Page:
….. When the economist Richard Layard published his book Happiness in 2005, his research revealed that managers were the last people most of us want to spend any time with. In fact, most people would rather be alone than with the boss.

Why has the vital practice of management become so discredited? …. We have lost sight of the basic point: that management is about “getting people together to accomplish desired goals and objectives”. In different settings in the early 21st century, different management models will be required.

I know of one multinational where the centrality of the decision making has crushed local initiatives to create new profit centres. But the reporting is now effected on time. Whoppee! Apparently that makes the top team happy.

One of my mentoring colleagues has reported that the senior management of his client is spread very thinly over a string of new projects. Core activities appear to be suffering. Thought out strategy has been replaced by the “fire brigade model”. That is to say they rush from one issue to the next, as quickly as they come up, controlling that crisis. Success is difficult to measure, while satisfaction escapes most. The long term effect on the company is not positive.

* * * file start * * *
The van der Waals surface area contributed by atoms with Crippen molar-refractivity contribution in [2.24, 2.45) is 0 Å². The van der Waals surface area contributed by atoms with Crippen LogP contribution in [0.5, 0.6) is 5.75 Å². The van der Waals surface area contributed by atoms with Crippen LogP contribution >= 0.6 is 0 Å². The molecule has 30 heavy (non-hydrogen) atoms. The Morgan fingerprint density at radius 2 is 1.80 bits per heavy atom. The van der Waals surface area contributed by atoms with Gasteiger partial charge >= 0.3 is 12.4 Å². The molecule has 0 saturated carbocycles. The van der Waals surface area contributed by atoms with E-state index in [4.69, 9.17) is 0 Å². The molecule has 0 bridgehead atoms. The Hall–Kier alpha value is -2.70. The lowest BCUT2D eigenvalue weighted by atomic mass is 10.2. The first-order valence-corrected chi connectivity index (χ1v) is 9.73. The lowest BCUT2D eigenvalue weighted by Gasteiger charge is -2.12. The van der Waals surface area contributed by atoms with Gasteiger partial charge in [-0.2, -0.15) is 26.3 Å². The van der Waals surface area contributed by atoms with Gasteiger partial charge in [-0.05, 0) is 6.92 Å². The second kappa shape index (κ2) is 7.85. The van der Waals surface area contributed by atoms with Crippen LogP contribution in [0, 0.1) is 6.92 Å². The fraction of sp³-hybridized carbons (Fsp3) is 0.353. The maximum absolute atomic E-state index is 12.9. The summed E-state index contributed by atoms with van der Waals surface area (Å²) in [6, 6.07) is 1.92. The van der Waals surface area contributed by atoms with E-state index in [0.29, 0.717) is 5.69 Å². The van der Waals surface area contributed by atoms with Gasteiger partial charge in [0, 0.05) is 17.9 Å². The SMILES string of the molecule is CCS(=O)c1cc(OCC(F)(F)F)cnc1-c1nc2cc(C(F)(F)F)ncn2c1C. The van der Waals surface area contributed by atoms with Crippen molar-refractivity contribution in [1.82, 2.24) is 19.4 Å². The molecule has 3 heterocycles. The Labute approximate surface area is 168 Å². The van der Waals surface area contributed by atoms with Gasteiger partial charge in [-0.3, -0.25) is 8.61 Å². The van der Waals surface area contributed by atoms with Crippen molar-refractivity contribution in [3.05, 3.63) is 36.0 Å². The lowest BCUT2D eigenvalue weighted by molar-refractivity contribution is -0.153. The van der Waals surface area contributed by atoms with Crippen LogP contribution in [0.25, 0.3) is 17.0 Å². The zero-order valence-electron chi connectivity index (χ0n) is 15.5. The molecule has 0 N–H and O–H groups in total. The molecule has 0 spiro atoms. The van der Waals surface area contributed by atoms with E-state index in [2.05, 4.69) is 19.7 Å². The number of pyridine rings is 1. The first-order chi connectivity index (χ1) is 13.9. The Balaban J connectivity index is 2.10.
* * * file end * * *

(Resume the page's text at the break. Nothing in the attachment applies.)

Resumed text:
Alternatively, one of my clients has a small company. The CEO has clearly designated tasks for each person. Growth is perceived, and everyone knows how they will fit into the expected changes. Predicted sales towards the end of 2011 are looking positive.

Evidently, this is a place where everyone knows the stuff which needs to be done and is pleased to play their part. Which begs the question:If this SME, lying on the outskirts of a dusty city in the Middle East, has got the message, why have other – often more sophisticated set ups – missed it by a mile?

What Obama learns from Israel….and her economy

March 28, 2010

So President Obama and Prime Minister Netanyahu are not friends this week – at least not on the diplomatic front.

Turn to economics, and Obama’s ears are carefully tuned to what is coming out of Israel. It is an accepted fact that Israel’s financial planners read the credit crunch correctly. Stanley Fisher, governor of the Bank of Israel, has long been a mentor of Ben Bernanke, his American counterpart.